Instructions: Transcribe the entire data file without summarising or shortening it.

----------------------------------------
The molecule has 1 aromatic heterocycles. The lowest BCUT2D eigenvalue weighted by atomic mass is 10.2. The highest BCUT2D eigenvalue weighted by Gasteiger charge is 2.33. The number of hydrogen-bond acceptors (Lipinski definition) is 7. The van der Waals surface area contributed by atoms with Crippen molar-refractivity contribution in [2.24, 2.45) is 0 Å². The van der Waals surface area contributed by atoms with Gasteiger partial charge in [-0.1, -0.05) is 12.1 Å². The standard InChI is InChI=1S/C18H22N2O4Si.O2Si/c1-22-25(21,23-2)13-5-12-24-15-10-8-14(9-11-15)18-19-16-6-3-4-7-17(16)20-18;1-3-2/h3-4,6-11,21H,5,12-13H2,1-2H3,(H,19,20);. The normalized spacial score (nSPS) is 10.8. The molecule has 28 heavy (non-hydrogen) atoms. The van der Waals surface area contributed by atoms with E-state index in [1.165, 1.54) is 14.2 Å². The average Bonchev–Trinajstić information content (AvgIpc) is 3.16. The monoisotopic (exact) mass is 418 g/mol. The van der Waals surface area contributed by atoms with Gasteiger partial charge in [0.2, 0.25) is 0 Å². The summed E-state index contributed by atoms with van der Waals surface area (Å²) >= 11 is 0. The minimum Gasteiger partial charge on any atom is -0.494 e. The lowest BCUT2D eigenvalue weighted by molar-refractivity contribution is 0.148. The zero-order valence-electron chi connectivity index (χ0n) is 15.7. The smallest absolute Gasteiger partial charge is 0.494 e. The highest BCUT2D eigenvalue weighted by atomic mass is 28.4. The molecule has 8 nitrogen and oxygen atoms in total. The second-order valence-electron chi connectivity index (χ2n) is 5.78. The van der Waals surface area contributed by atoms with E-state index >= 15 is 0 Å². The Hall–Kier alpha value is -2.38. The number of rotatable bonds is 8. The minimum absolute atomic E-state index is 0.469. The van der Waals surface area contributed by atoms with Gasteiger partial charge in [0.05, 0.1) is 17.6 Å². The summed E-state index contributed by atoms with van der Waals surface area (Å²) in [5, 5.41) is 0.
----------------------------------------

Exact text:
The molecule has 1 aromatic heterocycles. The lowest BCUT2D eigenvalue weighted by atomic mass is 10.2. The highest BCUT2D eigenvalue weighted by Gasteiger charge is 2.33. The number of hydrogen-bond acceptors (Lipinski definition) is 7. The van der Waals surface area contributed by atoms with Crippen molar-refractivity contribution in [2.24, 2.45) is 0 Å². The van der Waals surface area contributed by atoms with Gasteiger partial charge in [-0.1, -0.05) is 12.1 Å². The standard InChI is InChI=1S/C18H22N2O4Si.O2Si/c1-22-25(21,23-2)13-5-12-24-15-10-8-14(9-11-15)18-19-16-6-3-4-7-17(16)20-18;1-3-2/h3-4,6-11,21H,5,12-13H2,1-2H3,(H,19,20);. The normalized spacial score (nSPS) is 10.8. The molecule has 28 heavy (non-hydrogen) atoms. The van der Waals surface area contributed by atoms with E-state index in [1.165, 1.54) is 14.2 Å². The average Bonchev–Trinajstić information content (AvgIpc) is 3.16. The monoisotopic (exact) mass is 418 g/mol. The van der Waals surface area contributed by atoms with Gasteiger partial charge in [0.2, 0.25) is 0 Å². The summed E-state index contributed by atoms with van der Waals surface area (Å²) >= 11 is 0. The minimum Gasteiger partial charge on any atom is -0.494 e. The lowest BCUT2D eigenvalue weighted by molar-refractivity contribution is 0.148. The zero-order valence-electron chi connectivity index (χ0n) is 15.7. The smallest absolute Gasteiger partial charge is 0.494 e. The highest BCUT2D eigenvalue weighted by atomic mass is 28.4. The molecule has 8 nitrogen and oxygen atoms in total. The second-order valence-electron chi connectivity index (χ2n) is 5.78. The van der Waals surface area contributed by atoms with E-state index >= 15 is 0 Å². The Hall–Kier alpha value is -2.38. The number of rotatable bonds is 8. The minimum absolute atomic E-state index is 0.469. The van der Waals surface area contributed by atoms with Gasteiger partial charge in [0.05, 0.1) is 17.6 Å². The summed E-state index contributed by atoms with van der Waals surface area (Å²) in [5, 5.41) is 0.